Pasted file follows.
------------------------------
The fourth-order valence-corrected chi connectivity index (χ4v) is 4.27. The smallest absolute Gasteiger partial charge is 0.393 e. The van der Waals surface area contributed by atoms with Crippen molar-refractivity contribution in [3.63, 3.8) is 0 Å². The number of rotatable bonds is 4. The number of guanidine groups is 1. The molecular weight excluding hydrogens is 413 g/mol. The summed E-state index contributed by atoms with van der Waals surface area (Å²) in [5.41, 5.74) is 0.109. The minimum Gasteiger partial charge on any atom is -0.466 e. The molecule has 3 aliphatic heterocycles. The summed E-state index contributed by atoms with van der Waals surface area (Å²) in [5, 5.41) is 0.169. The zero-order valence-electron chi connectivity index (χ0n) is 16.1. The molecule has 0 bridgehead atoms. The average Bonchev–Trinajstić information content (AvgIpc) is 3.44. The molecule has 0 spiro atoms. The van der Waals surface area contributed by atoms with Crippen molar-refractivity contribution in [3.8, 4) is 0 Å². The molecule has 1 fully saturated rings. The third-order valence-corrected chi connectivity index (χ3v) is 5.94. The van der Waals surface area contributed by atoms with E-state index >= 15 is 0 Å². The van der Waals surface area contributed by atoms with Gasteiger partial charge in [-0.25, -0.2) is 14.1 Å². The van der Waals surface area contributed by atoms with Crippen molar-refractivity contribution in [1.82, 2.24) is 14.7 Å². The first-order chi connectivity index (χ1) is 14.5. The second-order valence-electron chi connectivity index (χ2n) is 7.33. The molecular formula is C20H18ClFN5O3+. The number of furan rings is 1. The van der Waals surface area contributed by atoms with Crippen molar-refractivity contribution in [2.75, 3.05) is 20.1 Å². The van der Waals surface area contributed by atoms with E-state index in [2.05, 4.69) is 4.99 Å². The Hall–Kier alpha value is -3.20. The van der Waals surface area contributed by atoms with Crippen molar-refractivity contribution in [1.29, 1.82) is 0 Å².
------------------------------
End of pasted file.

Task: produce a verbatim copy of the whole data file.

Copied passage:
The fourth-order valence-corrected chi connectivity index (χ4v) is 4.27. The smallest absolute Gasteiger partial charge is 0.393 e. The van der Waals surface area contributed by atoms with Crippen molar-refractivity contribution in [3.63, 3.8) is 0 Å². The number of rotatable bonds is 4. The number of guanidine groups is 1. The molecular weight excluding hydrogens is 413 g/mol. The summed E-state index contributed by atoms with van der Waals surface area (Å²) in [5.41, 5.74) is 0.109. The minimum Gasteiger partial charge on any atom is -0.466 e. The molecule has 3 aliphatic heterocycles. The summed E-state index contributed by atoms with van der Waals surface area (Å²) in [5, 5.41) is 0.169. The zero-order valence-electron chi connectivity index (χ0n) is 16.1. The molecule has 0 bridgehead atoms. The average Bonchev–Trinajstić information content (AvgIpc) is 3.44. The molecule has 0 spiro atoms. The van der Waals surface area contributed by atoms with Crippen molar-refractivity contribution in [3.8, 4) is 0 Å². The molecule has 1 fully saturated rings. The third-order valence-corrected chi connectivity index (χ3v) is 5.94. The van der Waals surface area contributed by atoms with E-state index >= 15 is 0 Å². The van der Waals surface area contributed by atoms with Gasteiger partial charge in [-0.25, -0.2) is 14.1 Å². The van der Waals surface area contributed by atoms with Crippen molar-refractivity contribution in [1.82, 2.24) is 14.7 Å². The first-order chi connectivity index (χ1) is 14.5. The second-order valence-electron chi connectivity index (χ2n) is 7.33. The molecular formula is C20H18ClFN5O3+. The number of furan rings is 1. The van der Waals surface area contributed by atoms with Crippen molar-refractivity contribution in [2.75, 3.05) is 20.1 Å². The van der Waals surface area contributed by atoms with E-state index in [2.05, 4.69) is 4.99 Å². The Hall–Kier alpha value is -3.20. The van der Waals surface area contributed by atoms with Crippen molar-refractivity contribution in [1.29, 1.82) is 0 Å².